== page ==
With no Leviathan watching and correcting the accumulating imperfections, the markets entered the badlands of profiteering by bending the basic rules of accountancy, transparency and corporate social responsibility.

At the peak of neo-liberal hegemony, developing countries around the world were being offered "bailout packages" by the International Monetary Fund (IMF)to solve macroeconomic crises. Ironically now, it is not international financial institutions but the states of Western countries that are doing the fire-fighting and bailing out their own prized corporations such as Freddie Mac, Fannie Mae and Northern Rock from sinking.

Powerful states, epitomized by the phrase "Washington Consensus", had been pushing to downsize the regulatory power of states in the Global South by means of the IMF and the World Bank. It is quite a reversal of roles now for them to be forced to take on a more interventionist role in their own economies after facing flak from their publics for allowing speculators free rein to plunder.

If the first decade of the 21st century were to be generalized in terms of trends, it might well be remembered as the time when the bastions of neo-liberalism ate humble pie and intervened in their economies to prevent the social costs of robber baron capitalism from exploding.

In his 1944 magnum opus, The Great Transformation, political economist Karl Polanyi argued that the history of the modern industrialized world is to be viewed with the heuristic device of a "double movement". On one hand, market capitalism advances ruthlessly in its drive for accumulation and dispossession of the weak without being burdened by the state's handcuffs. And on the other hand, pressures build to regulate and tame the speculative beast from harming society and "social interests".

In the post-World War II era, this battle of opposites polarized the world between the Western and Eastern blocks and produced extreme reactions to uncontrolled capitalism like dirigisme. In the post-Cold War era, however, it is very unlikely that economies ridden by the global recession will opt for maximal statist solutions to ride out of the dumps. Instead, what we will witness is the return of the Leviathan as a regulator that is still within the boundaries of liberal capitalism, though not blind to violations of fair play by big businesses. This will involve a reworking of the relationships among states and capitalists in the overall interest of preserving the "system" at the national and global levels.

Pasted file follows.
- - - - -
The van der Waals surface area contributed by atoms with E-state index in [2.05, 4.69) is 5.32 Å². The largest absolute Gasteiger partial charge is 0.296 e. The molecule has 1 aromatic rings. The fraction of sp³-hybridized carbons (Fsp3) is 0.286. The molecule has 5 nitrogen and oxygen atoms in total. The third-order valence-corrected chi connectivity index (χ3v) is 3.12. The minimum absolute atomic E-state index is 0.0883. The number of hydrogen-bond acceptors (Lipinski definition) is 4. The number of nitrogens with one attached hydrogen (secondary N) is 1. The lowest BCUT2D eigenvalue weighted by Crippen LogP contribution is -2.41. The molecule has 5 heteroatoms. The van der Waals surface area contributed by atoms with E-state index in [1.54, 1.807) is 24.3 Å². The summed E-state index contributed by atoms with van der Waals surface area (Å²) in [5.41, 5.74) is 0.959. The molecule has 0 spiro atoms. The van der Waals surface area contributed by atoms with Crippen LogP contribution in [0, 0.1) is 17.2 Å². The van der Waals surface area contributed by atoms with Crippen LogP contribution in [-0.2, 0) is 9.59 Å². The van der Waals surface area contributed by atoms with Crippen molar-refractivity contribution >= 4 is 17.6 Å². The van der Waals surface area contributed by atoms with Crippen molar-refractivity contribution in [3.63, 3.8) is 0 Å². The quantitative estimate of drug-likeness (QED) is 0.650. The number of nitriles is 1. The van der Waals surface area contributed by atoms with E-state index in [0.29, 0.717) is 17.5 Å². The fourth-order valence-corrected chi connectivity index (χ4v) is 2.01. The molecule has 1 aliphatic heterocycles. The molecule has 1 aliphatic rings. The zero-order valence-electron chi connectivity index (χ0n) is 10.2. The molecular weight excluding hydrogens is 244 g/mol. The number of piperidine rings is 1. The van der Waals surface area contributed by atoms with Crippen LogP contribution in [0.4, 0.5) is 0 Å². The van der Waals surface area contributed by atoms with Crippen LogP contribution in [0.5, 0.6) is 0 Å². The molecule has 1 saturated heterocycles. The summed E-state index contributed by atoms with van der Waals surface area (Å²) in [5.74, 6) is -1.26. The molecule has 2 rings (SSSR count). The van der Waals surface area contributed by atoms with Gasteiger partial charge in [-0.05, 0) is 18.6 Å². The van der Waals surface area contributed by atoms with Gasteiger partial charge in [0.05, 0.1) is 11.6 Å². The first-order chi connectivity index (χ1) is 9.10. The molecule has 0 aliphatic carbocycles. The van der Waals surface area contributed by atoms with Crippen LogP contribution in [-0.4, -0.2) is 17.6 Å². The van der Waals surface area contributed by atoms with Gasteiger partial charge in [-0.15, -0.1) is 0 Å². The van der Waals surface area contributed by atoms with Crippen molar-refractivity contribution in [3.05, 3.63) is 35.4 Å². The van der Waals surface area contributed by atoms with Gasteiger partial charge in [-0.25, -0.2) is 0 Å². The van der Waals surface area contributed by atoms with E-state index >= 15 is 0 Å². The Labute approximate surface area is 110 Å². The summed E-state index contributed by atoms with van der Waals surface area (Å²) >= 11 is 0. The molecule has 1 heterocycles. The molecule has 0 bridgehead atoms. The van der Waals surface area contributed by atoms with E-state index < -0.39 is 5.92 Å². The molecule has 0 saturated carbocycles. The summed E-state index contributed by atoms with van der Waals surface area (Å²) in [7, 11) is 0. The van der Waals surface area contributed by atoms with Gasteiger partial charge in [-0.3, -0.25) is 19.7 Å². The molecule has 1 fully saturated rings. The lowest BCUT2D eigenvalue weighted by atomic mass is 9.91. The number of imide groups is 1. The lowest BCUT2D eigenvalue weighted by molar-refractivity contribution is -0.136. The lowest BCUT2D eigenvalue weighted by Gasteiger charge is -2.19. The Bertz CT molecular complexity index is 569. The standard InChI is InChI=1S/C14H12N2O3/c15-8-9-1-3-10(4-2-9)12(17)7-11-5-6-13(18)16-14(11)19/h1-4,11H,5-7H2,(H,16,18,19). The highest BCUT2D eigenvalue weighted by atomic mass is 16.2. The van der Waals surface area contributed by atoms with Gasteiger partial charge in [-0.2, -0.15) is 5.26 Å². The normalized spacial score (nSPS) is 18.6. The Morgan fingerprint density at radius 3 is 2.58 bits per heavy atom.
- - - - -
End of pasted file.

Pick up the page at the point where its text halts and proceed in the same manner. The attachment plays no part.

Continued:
A corollary to the reinvention of the state's regulatory power over the economy is the growing clout of its national security dimensions in the political sphere. As many countries battle internal insurgencies and external threats in the context of a US-led "war on terror", the accretion of military and policing powers of governments over the past decade has been tremendous. States have more legal and extra-legal means of coercion today than they did 10 years ago and notions of "national security state" and "political economies of defense" enjoy wider following.

Philosopher Georg Hegel's characterization of the state as the "march of God on Earth" may have applied to a different era, but it carries a ring of familiarity as governments open their purses to save collapsing companies and shield citizens from spiraling costs of living. As the rescuer of last resort and the protector of social stability, there is no alternative to the centralized institution of the state. Deeper state interventions in the economy and in society are, for good and worse, here to stay and the repercussions of this shift away from neo-liberalism will be felt for whole generations.

Sreeram Chaulia is a researcher on international affairs at the Maxwell School of Citizenship in Syracuse, New York.